The bill’s floor manager in the House, Rep. Ann Meyer, R-Fort Dodge, said that without the bill’s passage there would be a reduction of up to 70% in settlement payouts for an estimated 300 to 700 Iowans. She urged her colleagues to support the measure, saying it was “the right thing to do.”

“We can’t reverse time we can’t take away the damage, but we can help with the compensation,” Meyer said.

Rep. Steve Holt, R-Denison, said in the committee meeting that he was concerned about the legislation because of its broader implications for the state’s statute of limitations.

“I’m concerned about what we say to the next group coming down the pike and equal application of the law,” Holt said. “What happens to the next aggrieved group in terms of the exception we’re making today, and the law applying equally to all people?”

Rep. Charley Thomson, D-Charles City, introduced an amendment during House floor debate in an attempt to address some of the questions on how the law could impact the statute of limitations for child sexual assault claims in the future. The adopted amendment includes language stating that after-the-fact legislative changes to statutes of limitations are, in general, “poor public policy,” but that the bill deals with “unusual and exceptionally rare circumstances.”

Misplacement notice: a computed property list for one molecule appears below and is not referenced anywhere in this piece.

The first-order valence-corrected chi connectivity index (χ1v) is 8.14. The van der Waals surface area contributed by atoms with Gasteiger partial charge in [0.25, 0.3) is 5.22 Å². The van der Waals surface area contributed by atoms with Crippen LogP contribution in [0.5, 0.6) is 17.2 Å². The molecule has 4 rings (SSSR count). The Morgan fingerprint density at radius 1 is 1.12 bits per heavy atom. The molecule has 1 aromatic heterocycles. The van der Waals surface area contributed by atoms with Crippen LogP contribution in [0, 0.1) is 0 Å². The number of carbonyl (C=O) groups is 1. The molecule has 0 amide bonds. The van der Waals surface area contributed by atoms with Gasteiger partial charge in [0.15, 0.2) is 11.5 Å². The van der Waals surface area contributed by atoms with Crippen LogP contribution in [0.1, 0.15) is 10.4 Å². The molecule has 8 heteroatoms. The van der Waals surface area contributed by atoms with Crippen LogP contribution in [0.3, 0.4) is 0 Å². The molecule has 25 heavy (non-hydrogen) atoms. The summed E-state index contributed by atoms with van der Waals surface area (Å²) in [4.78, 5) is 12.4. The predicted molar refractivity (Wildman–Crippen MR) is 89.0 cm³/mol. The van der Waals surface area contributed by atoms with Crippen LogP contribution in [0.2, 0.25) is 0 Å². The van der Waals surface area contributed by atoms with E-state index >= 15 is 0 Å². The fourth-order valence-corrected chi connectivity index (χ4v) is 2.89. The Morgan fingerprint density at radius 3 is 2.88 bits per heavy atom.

“The amendment also will make it clear that this is a very unusual set of circumstances, and that while it is normally not the policy of the state of Iowa or the General Assembly to waive or make exceptions to statutes of limitation, we are doing so in this very rare, unusual set of circumstances,” Thomson said.

The amendment also states that the measure should not be interpreted as setting a precedent for approving exceptions to statutes of limitations in the future. Thomson said this language will both enhance the statute’s enforceability, as well as make the measure more likely to survive constitutional scrutiny.

After passing the House, the bill returned to the Iowa Senate for consideration of the amendment. It passed with unanimous support, going to the governor’s desk for final approval. Gov. Kim Reynolds is expected to sign the legislation Friday to meet the April 19 deadline.

Sen. Janet Petersen, D-Des Moines, thanked the Iowans advocating for the bill as well as Sen. Tim Kraayenbrink, R-Fort Dodge, for taking a lead on getting the bill through the legislative process. She also released a statement following the bill signing thanking Reynolds and lawmakers for their work on the measure.

“Today’s victory is a great example of how the legislature can help people when we work together for justice and when the media shines a light on an important issue,” Petersen said. “Hundreds of Iowans will have a chance at receiving their full settlement thanks to a group of survivors who came forward, shared their painful stories and asked for our help.”